“Good morning, Earth!” That is how Colonel Chris Hadfield—writing on Twitter—woke up the world every day while living for five months aboard the International Space Station. Through his 21-years as an astronaut, three spaceflights and 2600 orbits of Earth, Colonel Hadfield has become a worldwide sensation, harnessing the power of social media to make outer space accessible to millions and infusing a sense of wonder into our collective consciousness not felt since humanity first walked on the Moon. Called “the most famous astronaut since Neil Armstrong,” Colonel Hadfield continues to bring the marvels of science and space travel to everyone he encounters. Colonel Hadfield is in Ottawa, where he is flying with the Canadian Snowbirds today:
Canadian astronaut Chris Hadfield went into space and captured our imagination.
He tweeted, he floated, he flipped, and he sang his way into our hearts.
And on Tuesday, he’s flying with the Canadian Snowbirds.
The former commander of the International Space Station will be the guest of honour at the Wings Over Gatineau air show where he will fly in formation with the Canadian Forces Snowbirds during part of their demonstration.
At least, that’s the plan. And it’s Hadfield’s hope.
Another check off the bucket list?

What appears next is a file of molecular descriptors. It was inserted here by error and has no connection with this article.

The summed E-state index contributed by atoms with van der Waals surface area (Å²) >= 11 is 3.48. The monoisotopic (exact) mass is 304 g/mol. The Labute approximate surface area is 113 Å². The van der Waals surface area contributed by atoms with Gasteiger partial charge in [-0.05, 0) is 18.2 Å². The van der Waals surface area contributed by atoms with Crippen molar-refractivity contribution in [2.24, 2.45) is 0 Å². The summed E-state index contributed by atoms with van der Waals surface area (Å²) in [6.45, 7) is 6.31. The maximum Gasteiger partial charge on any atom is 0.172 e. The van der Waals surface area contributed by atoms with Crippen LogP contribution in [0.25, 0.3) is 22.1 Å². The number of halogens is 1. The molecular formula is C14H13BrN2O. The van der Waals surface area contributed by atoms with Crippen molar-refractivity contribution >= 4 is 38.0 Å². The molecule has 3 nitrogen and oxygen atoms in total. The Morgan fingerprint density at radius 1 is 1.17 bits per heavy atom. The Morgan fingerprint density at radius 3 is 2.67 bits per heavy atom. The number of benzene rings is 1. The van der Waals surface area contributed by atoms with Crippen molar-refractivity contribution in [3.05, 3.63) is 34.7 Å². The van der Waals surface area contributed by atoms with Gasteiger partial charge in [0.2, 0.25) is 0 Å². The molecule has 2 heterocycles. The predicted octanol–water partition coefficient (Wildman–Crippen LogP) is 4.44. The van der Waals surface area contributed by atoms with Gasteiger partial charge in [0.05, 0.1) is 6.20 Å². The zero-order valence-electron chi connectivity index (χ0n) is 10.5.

No, absolutely not. Hadfield makes it clear he doesn’t have one. Never has.
“I just try to do what I think is important. I work hard and I’ve been at it my whole life. It’s interesting that other people celebrate that and now I can come and host a leadership summit with 1,000 young students from the Ottawa Valley,” Hadfield said in an interview with the Sun Monday at the Gatineau Airport.
“And I can fly with the Snowbirds. It’s great the things people have taught me, and things I’ve learned since then, that have been deemed worthwhile and it’s a great thing to be part of it. It’s very cool, it’s a cool thing to be part of,” Hadfield said.
Hadfield will be flying a 1950s-era jet fighter, an F-86 Sabre in the livery of the legendary RCAF Golden Hawks aerobatic display team that flew from 1959 to 1964.
The event runs Tuesday from noon to 4 p.m. at the Gatineau airport.
So what could be left for a man who has already done so much?
“I worked as an astronaut for 21 years, worked at a lot of different support jobs on the ground, did a lot of training and tried to share it as best I could. But I was lucky in my third mission to space there was the internet, there was social media and they gave me the opportunity to not just keep it to myself but to share something really rare with everybody. It was a lovely position to be in. It’s wonderful to see the influence now,” he said.
So are there more thrills to chase?
It’s the only time Hadfield’s easy going demeanour changes, ever so slightly.
“I’m not a thrill seeker, I’m just not. And I think people might have the wrong idea about that. I do things that I think are worthwhile and try to do them really well. I think people see it differently.
“I don’t know how to oil paint, for example. I admire people who can. I respect other people’s abilities,” he said.